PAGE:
Kings see some ways to improve despite 2-0 win over Sharks

Colin Fraser puts a shot on Antti Niemi, an area the Kings feel they can improve on after getting outshot in the third period, 16-4, in L.A.'s shutout victory over the San Jose Sharks, 2-0.
(Wally Skalij / Los Angeles Times)

A shutout victory might look dominant on the scoreboard, but the Kings’ players and coaches saw room for improvement after Tuesday night’s 2-0 win over the San Jose Sharks.

Mike Richards, who scored midway through the second period, did not like the way his team started out, with San Jose forcing most of the action in the first 10 minutes.

“They had a lot of time to make plays,” Richards said. “At the beginning of a series, it sometimes feels like you’re trying to feel out people, but luckily it didn’t cost us.”


The Kings not only managed to score at the end of the first period, they also found a rhythm in the second and shut down a Sharks power play that has been very effective in this postseason.

But Kings Coach Darryl Sutter talked about a third period in which the Sharks outshot his team, 16-4. It took more than a few saves by goalie Jonathan Quick to preserve the shutout.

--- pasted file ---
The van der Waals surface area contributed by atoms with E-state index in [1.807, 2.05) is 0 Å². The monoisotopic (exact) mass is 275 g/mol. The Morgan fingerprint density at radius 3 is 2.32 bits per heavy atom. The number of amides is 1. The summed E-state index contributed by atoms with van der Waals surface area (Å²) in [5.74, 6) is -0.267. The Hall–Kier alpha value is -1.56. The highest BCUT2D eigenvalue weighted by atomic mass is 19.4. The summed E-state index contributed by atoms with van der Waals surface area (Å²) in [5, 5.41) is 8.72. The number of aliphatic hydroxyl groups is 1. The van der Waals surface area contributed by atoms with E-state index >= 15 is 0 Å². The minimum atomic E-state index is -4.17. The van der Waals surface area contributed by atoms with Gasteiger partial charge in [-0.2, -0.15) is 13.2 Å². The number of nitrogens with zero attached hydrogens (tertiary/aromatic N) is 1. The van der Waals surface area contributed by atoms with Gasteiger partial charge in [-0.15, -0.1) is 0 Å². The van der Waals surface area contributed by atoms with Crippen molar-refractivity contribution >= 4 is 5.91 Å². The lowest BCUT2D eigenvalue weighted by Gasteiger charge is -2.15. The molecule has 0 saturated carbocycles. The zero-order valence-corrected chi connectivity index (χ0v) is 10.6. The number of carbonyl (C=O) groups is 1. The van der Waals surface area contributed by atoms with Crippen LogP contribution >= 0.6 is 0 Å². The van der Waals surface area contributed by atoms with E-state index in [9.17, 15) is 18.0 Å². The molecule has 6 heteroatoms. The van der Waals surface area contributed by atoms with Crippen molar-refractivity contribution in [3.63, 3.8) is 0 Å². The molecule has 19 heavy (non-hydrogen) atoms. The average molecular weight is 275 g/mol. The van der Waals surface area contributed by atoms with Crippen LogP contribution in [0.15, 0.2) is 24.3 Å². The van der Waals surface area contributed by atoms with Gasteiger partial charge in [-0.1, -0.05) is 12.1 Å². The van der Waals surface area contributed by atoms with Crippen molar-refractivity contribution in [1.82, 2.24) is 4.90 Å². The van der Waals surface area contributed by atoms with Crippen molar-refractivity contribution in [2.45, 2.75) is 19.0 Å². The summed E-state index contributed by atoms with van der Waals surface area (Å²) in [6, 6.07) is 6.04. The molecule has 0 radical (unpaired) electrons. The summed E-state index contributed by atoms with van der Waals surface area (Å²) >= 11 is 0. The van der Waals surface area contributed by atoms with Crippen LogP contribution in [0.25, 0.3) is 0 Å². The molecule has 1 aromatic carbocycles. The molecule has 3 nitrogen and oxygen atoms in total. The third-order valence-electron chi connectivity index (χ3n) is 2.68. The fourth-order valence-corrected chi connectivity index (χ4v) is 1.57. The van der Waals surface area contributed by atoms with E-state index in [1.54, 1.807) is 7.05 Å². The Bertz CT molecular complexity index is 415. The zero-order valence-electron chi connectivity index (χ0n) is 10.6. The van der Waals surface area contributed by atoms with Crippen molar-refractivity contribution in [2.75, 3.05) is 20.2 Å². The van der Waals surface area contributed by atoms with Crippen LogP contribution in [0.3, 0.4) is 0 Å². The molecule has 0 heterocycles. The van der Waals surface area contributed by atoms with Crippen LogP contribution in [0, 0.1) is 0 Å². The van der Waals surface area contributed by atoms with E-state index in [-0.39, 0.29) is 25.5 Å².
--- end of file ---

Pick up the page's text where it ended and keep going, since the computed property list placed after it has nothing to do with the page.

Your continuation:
“He was really good,” Sutter said. “You expect that.”

Stoll hurt

Center Jarret Stoll sat out the third period after suffering an injury near the end of the second period.

Stoll, who had recorded five hits and played well on faceoffs to that point, was hurt when he took a hard hit from San Jose left winger Raffi Torres.

Torres was sent off the ice for charging.

Several Kings seemed upset about the play and Dustin Brown said he thought Torres hit Stoll shoulder-to-head. Sutter chose not to comment, other than to say of Stoll: “We weren’t resting him and he didn’t come back.”

Clifford’s absence

Left wing Kyle Clifford missed his second playoff game in a row.

The Kings have not disclosed the reason for Clifford’s absence. Sutter has been asked whether he would give details about the player’s apparent injury on several occasions in recent days, always delivering variations of the same, brief answer: “No.”

Jordan Nolan has been filling in on the fourth line.

“I think they’re very similar players, comparable players,” said Colin Fraser, who centers the line with rookie Tyler Toffoli on the right. “They’re both big guys that skate very well and are physical and, if need be, both can fight.”

Kings defenseman Matt Greene was on the ice for the morning skate but was also scratched from the lineup for Game 1 against the Sharks. There is still no word on his return to regular duty.